The STS-N has a TOH made of all N TOHs of the individual tributaries, and a SPE made of all N SPEs of the tributaries, each with its own POH.

Some services, that operate at a higher rate, are transmitted in an STS-Nc signal (c for concatenation). The STS-1s into the STS-Nc signal are kept together. The whole envelope of the STS-Nc signal is routed, multiplexed and transported as a single entity rather than as N individual entities. The TOH and the start of the SPE for the N constituents are all aligned, since all the constituents are generated by the same source, with the same clock. The first STS-1 in the concatenated signal carries the single set of POH, all that is required for an STS-Nc.

Mapping of one rate or format into another is well known. Bellcore TR-0253 describes in detail the standard mappings of the common asynchronous transmission formats (DS0, DS1, DS2, DS3, etc) into SONET. Similar mappings are defined for the ETSI hierarchy mapping into SDH. Optical transmission equipment has mapped one proprietary format into another. For example, FD-565 could carry Nortel's FD-135 proprietary format as well as the DS3 standard format.

However, the standards or proprietary schemes allow transportation of a very specific set of signals, with format specific hardware. These methods of mapping cannot be used to map rates that vary significantly from the standard. Furthermore, these mappings are each precisely tuned for a particular format and a particular bit-rate, with e.g. a ±20 ppm tolerance. If a signal has, for example, a bit rate even 1% different than that of a DS3, cannot be transported within SONET. In addition, a different hardware unit is generally required to perform the mapping of each kind of signal.

A solution to the above problem is to add a “wrapper” to an arbitrary continuous signal. The rate of the resulting signal is a function of the signal being wrapped. Namely, a 1 MBps wrapper added to a signal of rate X produces a format with rate X+1 Mb/s. A variation on this adds a percentage of X. For example, a common line coding 8B/10 B produces a format with a rate of 125% of X. As such, the “wrapper” methods do not produce formats that have a pre-defined fixed bit rate for arbitrary inputs. The resulting signal cannot in general be time multiplexed to be transported on a high speed network.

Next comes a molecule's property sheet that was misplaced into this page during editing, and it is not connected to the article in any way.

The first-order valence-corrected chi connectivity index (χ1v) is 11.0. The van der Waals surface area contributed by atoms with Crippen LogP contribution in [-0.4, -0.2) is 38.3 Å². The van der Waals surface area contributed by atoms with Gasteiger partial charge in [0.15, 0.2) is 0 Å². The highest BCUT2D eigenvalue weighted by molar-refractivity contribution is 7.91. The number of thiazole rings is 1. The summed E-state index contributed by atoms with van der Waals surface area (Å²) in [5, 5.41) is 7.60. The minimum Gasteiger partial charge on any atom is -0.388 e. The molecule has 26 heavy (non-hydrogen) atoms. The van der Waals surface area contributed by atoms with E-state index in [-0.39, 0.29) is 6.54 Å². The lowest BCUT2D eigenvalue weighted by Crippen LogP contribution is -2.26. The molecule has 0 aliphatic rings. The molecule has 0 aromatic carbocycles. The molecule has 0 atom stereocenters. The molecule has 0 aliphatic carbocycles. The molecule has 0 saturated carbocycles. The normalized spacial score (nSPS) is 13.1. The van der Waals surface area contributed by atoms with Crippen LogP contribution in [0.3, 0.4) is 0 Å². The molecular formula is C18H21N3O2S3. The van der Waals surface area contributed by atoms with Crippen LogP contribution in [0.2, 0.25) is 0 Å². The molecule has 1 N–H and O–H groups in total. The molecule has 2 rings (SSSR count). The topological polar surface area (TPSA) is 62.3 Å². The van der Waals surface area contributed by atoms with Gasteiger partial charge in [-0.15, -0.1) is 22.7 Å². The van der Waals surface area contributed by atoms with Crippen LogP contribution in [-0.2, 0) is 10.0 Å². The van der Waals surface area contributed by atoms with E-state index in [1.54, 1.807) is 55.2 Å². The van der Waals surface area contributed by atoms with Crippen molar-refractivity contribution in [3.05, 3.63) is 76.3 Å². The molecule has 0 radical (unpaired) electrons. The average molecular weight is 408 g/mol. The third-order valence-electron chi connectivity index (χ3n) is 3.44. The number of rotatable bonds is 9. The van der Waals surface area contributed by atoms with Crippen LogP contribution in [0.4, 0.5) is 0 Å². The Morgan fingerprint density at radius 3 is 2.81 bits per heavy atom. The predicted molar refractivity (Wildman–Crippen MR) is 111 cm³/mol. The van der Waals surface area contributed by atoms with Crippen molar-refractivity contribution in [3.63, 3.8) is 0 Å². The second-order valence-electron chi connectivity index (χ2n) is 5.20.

U.S. Pat. No. 5,784,594 (Beatty) proposes a “TDM Wrapper” format where an arbitrary signal is mapped into as much of a frame as required, and the rest of the frame is left empty. However, this method requires a very large memory for each direction of conversion to hold the bits while waiting for the appropriate time slot to transmit them. As a result, this format is expensive to implement with high speed signals.

Packet or cell based formats map arbitrary input streams into SONET and SDH. While adequate for packet systems, these methods do not meet the jitter or wander requirements of most continuous signal formats due to the “one size fits all” mapping methods used. The clock phase information of the input signal is effectively eliminated in these methods, and so cannot be transmitted.

U.S. patent application Ser. No. 09/307812 (Solheim et al., entitled “Protocol Independent sub-rate device” filed on May 10, 1999 and assigned to Nortel Networks Corporation) discloses a method of transporting different type of clients (IP, ATM, SONET, Ethernet, etc.) together. The '812 application discloses time-multiplexing lower speed (subrate) channels of arbitrary rates and formats into a single higher speed channel, and then demultipexing the channels at the far end of the system. The portion of the bandwidth assigned to any given subrate channel can be provisioned without any change to the hardware or software. This significantly simplifies and speeds the provisioning of these services by the carrier. Tributaries with new protocols can be accommodated as well, significantly speeding up the delivery of support for these new protocols.

There remains a need for an efficient method and apparatus that will map arbitrary signals into SONET such that the signals can be recovered with low timing jitter at low cost.

SUMMARY OF THE INVENTION

It is an object of the present invention to map arbitrary signals having a continuous format into a container signal for transmission on a network